• Small and narrow (probably septalQ waves are seen in high lateral leads I and aVL. In addition — there is an unusual Qr pattern (with a very deep and wide initial Q wave) in both leads V1 and V2.
  • After the initial Qr pattern in leads V1 and V2 — the R wave progresses as we move across the precordial leads, albeit with slightly delayed transition (with the R wave becoming taller than the S wave is deep between V4-to-V5). S waves do persist in the chest leads through to lead V6.
  • Regarding ST-T wave changes — there are several abnormal findings. These include: i) No less than 2-3 mm of ST elevation in lead V2, albeit with a saddleback (upward concavity) appearance; ii) At least 2 mm of J-point ST elevation in lead V3, with some ST segment straightening and a lesser amount of ST elevation in lead V4 (albeit slight PR depression in leads V3 and V4 makes assessing the amount of ST elevation more difficult)iii) There is also slight ST elevation in lead V1; iv) Shallow T wave inversion in lead aVL, that is potentially consistent with LV “strain”andv) Nonspecific ST-T wave abnormalities in inferior leads (ie, ST straightening/coving in leads II and aVF) — with a peculiar notching of what appears to be the terminal T wave in lateral leads I, V5, V6.


Clinical IMPRESSION of ECG #1: There are a lot of descriptive ECG findings on this tracing! As a result — we absolutely need some History in order to clinically interpret the numerous ECG findings noted above.

  • IF the Question being raised is whether the cath lab should be activated because of the ST elevation that is most marked in lead V2 (but also seen in leads V1, V3 and V4) — then I agree with Dr. Smith, who indicates above how rare it is for the saddleback form of ST elevation to be associated with acute LAD occlusion. That said — IF the history was of an older patient presenting with worrisome new-onset chest pain — I would be less confident ruling out acute OMI on the basis of this single ECG.
  • Looking closer — Although the shape of the ST-T wave in lead V2 (and to a lesser extent in lead V1resembles that of a Brugada Type-2 or “Saddleback” pattern — the ß-angle is not wide enough to qualify as a Type-2 Brugada pattern. (For more on the “saddleback” shape and the various Brugada ECG patterns — Please SEE My Comment at the bottom of the page in the September 5, 2020 post of Dr. Smith’s ECG Blog).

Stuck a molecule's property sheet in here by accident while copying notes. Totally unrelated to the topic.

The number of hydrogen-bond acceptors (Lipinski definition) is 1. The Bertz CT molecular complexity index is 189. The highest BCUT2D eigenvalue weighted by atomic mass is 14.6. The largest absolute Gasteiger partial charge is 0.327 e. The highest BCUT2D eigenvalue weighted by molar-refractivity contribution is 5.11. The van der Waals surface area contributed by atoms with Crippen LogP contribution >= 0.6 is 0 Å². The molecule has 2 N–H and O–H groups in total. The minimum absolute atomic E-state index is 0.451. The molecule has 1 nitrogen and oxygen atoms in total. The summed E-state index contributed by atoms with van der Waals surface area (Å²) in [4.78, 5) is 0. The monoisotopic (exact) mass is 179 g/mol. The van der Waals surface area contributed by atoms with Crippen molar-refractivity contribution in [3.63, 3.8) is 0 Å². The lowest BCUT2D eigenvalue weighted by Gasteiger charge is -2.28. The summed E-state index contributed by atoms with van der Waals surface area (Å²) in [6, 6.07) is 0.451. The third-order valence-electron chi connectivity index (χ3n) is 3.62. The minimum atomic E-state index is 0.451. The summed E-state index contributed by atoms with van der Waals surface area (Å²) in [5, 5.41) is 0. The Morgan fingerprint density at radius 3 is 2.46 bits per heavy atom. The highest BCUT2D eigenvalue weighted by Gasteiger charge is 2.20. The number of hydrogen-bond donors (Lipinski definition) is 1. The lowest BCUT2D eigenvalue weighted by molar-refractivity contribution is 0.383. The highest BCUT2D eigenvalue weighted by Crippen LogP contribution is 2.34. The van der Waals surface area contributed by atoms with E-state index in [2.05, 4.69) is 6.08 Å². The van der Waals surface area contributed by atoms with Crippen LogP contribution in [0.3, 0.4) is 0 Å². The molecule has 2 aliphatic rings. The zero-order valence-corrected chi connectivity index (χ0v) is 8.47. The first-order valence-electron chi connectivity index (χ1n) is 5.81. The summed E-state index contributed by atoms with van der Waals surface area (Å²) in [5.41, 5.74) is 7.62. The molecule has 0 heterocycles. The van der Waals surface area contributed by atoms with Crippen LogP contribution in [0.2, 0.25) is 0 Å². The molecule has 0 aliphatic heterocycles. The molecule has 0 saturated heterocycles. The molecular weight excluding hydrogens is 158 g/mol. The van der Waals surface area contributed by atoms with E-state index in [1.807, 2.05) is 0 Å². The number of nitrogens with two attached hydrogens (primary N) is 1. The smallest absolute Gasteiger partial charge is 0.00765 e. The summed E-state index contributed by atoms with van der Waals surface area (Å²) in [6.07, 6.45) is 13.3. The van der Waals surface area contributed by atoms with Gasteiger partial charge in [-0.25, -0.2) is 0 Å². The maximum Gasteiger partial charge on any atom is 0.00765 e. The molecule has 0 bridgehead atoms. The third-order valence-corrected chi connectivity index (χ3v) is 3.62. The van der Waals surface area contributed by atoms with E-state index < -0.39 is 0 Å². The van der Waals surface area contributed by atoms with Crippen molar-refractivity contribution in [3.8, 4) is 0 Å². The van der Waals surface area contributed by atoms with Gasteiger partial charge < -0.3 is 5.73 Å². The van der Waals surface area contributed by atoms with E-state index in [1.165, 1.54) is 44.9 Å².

• Dr. Smith raised the question of possible lead misplacement of the V1 and V2 electrodes (being placed too high on the chest) as the reason for the unusual Qr pattern seen in these leads. While certainly possible — I’m used to seeing an rSr’ (instead of a Qr pattern with such wide Q waves) — in association with negative P waves and negative T waves (that resemble the QRST appearance of lead aVR) — when leads V1 and V2 are placed too high on the chest. That said — a combination of LVH and the above noted saddleback pattern misplacement of leads V1 and V2 could certainly cause the picture seen here. (For more on the ECG findings when leads V1 and V2 are placed too high on the chest — Please SEE My Comment at the bottom of the page in the November 4, 2018 post of Dr. Smith’s ECG Blog).
  • NOTE: It would be EASY to determine if leads V1 and V2 were placed too high on the chest. Simply repeat the ECG after verifying correct lead placement. This is clinically relevant — because if leads V1 and V2 are properly placed, then we would have to explain the LAA and the wide Q waves in these leads.


A number of other findings were noted above in ECG #1, that might suggest underlying structural heart disease if the clinical setting was “right”. These include:

  • P wave notching in multiple leads (which might reflect an intra-atrial conduction defect, such as is commonly seen in patients with underlying heart disease).
  • LVH (in which case the shallow T wave inversion in lead aVL might reflect LV strain).
  • LAHB.
  • ST-T wave abnormalities in multiple leads that could be ischemic.


FOLLOW-UP to Today’s Case: As per Dr. Smith — it turns out that the patient in today’s case was a 32-year old who presented to the ED with headache and fever. Serial ECGs were obtained — and we are told these were unchanged compared to ECG #1. Two high-sensitivity troponins were negative.